Companies Tell of Cooperation Among Competitors in Midst of Katrina

Author: John Eggerton

On Thursday, the FCC held an open meeting in Atlanta, Georgia, hearing from telecom industries affected by Hurricane Katrina. Devastation of the Gulf Coast spurred unusual collaboration among competing communications firms, and sometimes put the FCC in odd roles, such as helping to guard a broadcast station's fuel deliveries. The most emotional testimony came from Gulf Coast area broadcasters, who told of workers wading into alligator-laden swamps to fix generators and of Clear Channel helping to keep Entercom's all news WWL(AM) on the air. Diane Newman, operations dir. of Entercom's WWL(AM) in New Orleans, said her station's joint operation with Clear Channel to broadcast from Baton Rouge was an "unprecedented cooperation between broadcasters." Speakers touched on familiar issues. Hearst-Argyle TV News Vp Fred Young said the Gulf Coast situation made him wonder how there could be push for early return of analog spectrum. During a crisis like this, it's important that all viewers get information, he said. Willis Carter, first vp of the Association of Public-Safety Communications Officials, said more action is needed by government agencies and Congress to protect public safety. Carter told of harrowing experiences as he visited dispatch centers in affected areas. Employees often were living in the centers, working with damaged towers, low fuel and an inability to communicate. He said he saw "devastation and despair" in all of them. Speakers praised the FCC's speedy approval of waivers that legitimized some cooperative efforts, also describing how FCC personnel filled unusual roles, such as finding government security forces to protect employees working in communications facilities. FCC Chairman Kevin Martin used the forum of the meeting to reveal plans to help communications firms and customers and better prepare for the future: 1) Creation of an FCC Public Safety & Homeland Security Bureau; 2) Directing $211 million in relief to affected areas through universal service support, working through existing programs such as the high-cost program and E-Rate; and 3) Creation of a panel of public safety and communications industry experts to study Katrina's impact on the communications infrastructure and suggest ways for the FCC to improve disaster preparedness, network reliability and first responders communications.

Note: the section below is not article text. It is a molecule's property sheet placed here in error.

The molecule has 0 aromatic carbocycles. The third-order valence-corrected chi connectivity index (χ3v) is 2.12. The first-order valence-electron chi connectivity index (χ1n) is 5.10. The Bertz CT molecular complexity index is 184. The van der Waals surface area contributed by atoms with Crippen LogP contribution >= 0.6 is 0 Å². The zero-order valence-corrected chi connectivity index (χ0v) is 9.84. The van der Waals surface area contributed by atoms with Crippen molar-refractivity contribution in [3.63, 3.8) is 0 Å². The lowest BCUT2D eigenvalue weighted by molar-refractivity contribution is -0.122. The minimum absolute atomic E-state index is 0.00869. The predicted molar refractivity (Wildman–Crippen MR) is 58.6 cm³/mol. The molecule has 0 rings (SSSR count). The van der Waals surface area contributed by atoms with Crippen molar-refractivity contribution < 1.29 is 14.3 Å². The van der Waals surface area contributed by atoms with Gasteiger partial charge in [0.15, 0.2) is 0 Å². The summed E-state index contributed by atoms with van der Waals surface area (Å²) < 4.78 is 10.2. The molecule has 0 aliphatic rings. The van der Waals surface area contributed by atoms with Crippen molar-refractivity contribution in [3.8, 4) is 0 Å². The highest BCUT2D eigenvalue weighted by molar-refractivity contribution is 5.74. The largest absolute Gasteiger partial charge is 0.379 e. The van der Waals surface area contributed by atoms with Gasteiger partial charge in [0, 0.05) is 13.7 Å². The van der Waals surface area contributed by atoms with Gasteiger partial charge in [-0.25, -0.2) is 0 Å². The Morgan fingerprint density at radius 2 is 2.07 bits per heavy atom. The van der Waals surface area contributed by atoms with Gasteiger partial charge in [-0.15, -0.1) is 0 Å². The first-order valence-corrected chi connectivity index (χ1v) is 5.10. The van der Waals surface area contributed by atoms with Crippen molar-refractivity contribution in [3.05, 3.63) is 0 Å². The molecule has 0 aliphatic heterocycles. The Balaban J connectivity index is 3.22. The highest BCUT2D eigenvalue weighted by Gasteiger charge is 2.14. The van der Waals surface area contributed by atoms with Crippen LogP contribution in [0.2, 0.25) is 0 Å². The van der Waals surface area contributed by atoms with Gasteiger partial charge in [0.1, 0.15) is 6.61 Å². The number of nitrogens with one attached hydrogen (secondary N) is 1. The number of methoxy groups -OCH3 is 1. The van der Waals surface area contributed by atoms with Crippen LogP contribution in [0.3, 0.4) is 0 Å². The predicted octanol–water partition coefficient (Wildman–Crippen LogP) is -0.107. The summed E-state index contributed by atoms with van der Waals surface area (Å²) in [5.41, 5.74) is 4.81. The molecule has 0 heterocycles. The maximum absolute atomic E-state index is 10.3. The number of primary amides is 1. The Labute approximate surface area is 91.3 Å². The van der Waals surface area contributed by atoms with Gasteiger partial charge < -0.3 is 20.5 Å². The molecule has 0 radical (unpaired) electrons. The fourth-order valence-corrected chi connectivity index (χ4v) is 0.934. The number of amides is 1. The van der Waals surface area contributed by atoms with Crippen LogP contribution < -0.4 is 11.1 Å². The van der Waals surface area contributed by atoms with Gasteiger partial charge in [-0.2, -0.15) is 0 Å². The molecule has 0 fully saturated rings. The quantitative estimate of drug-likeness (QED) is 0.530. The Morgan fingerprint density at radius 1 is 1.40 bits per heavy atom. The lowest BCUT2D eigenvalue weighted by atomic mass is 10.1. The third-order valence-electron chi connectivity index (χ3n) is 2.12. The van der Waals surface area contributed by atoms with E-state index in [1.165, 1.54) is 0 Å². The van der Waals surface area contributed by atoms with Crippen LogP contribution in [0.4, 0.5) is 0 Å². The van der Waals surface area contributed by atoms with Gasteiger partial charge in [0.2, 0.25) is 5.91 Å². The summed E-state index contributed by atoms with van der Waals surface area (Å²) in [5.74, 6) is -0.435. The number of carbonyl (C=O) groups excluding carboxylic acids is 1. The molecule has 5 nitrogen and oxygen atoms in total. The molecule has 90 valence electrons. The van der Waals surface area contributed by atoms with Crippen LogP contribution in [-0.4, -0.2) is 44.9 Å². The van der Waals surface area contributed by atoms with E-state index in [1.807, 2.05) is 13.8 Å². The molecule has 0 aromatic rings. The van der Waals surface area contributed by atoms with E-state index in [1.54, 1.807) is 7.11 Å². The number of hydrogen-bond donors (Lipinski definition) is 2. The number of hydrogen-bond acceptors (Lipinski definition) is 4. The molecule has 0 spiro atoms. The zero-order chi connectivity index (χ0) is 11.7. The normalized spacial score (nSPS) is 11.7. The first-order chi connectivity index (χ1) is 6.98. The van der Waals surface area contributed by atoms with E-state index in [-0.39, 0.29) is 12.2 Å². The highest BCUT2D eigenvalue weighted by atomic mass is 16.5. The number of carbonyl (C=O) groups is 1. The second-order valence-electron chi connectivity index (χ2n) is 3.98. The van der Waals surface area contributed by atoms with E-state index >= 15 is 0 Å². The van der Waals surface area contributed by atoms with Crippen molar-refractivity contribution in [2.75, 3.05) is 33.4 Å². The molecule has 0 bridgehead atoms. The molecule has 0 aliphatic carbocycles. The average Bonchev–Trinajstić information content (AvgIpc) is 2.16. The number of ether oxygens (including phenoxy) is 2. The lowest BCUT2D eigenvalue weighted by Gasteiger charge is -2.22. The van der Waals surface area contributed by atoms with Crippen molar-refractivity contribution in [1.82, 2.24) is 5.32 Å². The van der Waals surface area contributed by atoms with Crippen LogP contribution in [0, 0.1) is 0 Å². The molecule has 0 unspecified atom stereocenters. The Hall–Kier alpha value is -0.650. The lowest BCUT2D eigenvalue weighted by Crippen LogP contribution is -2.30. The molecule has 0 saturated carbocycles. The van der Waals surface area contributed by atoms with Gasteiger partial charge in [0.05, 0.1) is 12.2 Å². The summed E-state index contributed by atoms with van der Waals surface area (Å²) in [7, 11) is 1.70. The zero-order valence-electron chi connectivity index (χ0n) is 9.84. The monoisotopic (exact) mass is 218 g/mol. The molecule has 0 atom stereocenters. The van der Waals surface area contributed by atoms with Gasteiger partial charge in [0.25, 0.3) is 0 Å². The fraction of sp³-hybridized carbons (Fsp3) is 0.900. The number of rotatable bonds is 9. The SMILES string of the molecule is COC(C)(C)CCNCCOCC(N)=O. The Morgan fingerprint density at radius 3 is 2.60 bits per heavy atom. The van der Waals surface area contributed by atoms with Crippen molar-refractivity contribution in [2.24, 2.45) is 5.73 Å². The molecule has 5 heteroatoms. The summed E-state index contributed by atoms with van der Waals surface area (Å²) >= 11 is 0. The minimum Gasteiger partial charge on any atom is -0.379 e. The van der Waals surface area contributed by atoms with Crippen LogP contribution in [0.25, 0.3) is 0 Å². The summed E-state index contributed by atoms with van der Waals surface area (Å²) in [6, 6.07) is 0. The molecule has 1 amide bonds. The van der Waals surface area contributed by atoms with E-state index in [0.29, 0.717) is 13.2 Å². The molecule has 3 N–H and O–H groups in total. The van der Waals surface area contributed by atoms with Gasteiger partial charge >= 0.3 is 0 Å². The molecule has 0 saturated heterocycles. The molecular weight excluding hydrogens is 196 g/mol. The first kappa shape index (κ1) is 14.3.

(Not available online)
See also:
* Bigger Was Better in Katrina, Suggest Media Execs
It was Big Media companies' interconnectedness, vast resources and creative partnerships (the latter may have been called collusion in other circumstances) that helped provide vital local information during Hurricane Katrina's strike and aftermath, several broadcasters told the FCC Thursday.
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